[vls-devel] Re: [RFC] VideoLAN Server Architecture For the Future

Bill Eldridge bill at rfa.org
Wed Oct 9 12:30:55 CEST 2002

Jean-Paul Saman wrote:
> With the proposed module interface each module has certain capabilities 
> one of them is "seek" capability in a stream. If the input file is a 
> fifo then the stream control could set the seek capability to false for 
> that input file. This create the same effect as you need in this case.

Yes, the issue isn't very complicated.

>  > THis might be replaced
>  > with a URL for ffmpeg, with a UDP socket input
>  > for vls (& UDP output for ffmpeg and/or ffserver),
>  > etc.
>  >
> Could you elaborate on this?

Well, the problem with the fifo is the blocking,
especially if you have a server handling several
things at once. Additionally, since the vls/vlc
interaction is already UDP and ideally multicast,
you could have a vls server act as a UDP/multicast
client for another vls server, which makes it
simply a repeater. If the other "vls server"
happens to an ffserver instead, no problem.
Either provide a URL that will specify the connection
or a UDP port to start listening on.

>> I have a bit of a hacked http.cpp interface
>> for vls on http://techweb.rfa.org/staff/bill
>> that only failed because of page buffering
>> issues (it was cutting off after 512 bytes
>> on the POST with some browsers but not with
>> others) that can provide a different kind
>> of control interface than the telnet.cpp
>> one.
> My idea was that a HTTP control interface (it should act like a little 
> webserver) would present a web page from which (after authentication):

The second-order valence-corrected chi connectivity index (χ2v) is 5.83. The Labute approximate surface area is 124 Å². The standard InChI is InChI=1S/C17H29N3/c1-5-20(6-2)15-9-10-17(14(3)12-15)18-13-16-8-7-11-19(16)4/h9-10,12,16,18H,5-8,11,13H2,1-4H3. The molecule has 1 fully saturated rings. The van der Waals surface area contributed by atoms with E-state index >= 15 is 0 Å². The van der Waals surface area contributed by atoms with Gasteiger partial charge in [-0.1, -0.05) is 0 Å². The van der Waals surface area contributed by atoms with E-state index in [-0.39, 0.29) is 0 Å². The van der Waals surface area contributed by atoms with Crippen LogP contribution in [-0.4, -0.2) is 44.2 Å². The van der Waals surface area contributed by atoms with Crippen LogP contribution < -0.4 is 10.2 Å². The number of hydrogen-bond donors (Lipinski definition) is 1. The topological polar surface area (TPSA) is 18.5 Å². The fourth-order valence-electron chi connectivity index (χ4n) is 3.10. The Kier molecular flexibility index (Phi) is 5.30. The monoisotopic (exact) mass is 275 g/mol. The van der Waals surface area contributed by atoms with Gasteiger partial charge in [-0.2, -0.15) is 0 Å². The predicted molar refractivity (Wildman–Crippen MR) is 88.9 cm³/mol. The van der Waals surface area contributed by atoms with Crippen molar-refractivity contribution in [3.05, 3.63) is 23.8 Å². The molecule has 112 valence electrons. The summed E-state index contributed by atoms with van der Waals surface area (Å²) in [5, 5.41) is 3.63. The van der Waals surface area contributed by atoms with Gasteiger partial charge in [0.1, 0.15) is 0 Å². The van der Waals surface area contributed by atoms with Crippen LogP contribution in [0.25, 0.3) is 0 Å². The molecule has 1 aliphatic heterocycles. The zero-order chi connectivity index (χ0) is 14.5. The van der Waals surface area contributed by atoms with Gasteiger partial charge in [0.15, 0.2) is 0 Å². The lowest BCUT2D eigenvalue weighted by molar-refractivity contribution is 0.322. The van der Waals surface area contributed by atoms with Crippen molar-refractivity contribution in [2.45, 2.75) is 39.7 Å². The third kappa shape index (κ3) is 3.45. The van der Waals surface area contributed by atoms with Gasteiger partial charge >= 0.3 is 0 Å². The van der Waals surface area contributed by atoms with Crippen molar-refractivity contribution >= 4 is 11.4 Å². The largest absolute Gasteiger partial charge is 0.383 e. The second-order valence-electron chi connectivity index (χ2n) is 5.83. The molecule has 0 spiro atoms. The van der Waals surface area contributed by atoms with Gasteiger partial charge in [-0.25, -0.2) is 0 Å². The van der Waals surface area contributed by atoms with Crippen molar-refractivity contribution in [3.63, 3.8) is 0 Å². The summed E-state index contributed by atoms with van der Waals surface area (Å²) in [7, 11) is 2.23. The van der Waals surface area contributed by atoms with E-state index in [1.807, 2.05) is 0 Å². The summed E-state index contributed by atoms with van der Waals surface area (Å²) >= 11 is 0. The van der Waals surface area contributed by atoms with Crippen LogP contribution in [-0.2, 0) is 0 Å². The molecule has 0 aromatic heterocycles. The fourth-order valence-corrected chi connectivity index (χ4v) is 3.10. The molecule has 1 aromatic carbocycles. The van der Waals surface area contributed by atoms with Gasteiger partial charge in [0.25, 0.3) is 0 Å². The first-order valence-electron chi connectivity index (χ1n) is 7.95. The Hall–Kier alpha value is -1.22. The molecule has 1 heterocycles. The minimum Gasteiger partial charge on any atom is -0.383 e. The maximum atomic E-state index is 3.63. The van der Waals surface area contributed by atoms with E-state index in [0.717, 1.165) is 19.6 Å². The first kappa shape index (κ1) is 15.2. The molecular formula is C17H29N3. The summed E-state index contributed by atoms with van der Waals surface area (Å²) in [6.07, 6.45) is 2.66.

> - a user could start/stop a stream.
> - a admin could alter/view current dynamic configuration
> Tell if I'm wrong but it seems that your solution partly solves the 
> admin case. In the next VLS version we should try to integrate and 
> improve your HTTP control interface. I see it is written like the telnet 
> interface (looked into http.c and http.h on your website).

Yes, my solution provides a small Web server interface
that can be expanded to do whatever. I have several
versions - one was a direct replacement for telnet.cpp,
one created a new file http.cpp using STL classes and the
last (buggiest) attempted to use the videolan STL replacements.
(I'm not sure the latter is extrememely necessary, but
having both STL & videolan classes is a bit chaotic).
It implemented both the POST & GET methods and I think
cookies. It basically just passed in the same commands
as telnet.cpp used, so you could browse, start, stop, etc.

I also wrote a quick Python cgi interface that just
calls up the telnet socket and does the same stuff.

Bill Eldridge
Radio Free Asia
bill at rfa.org

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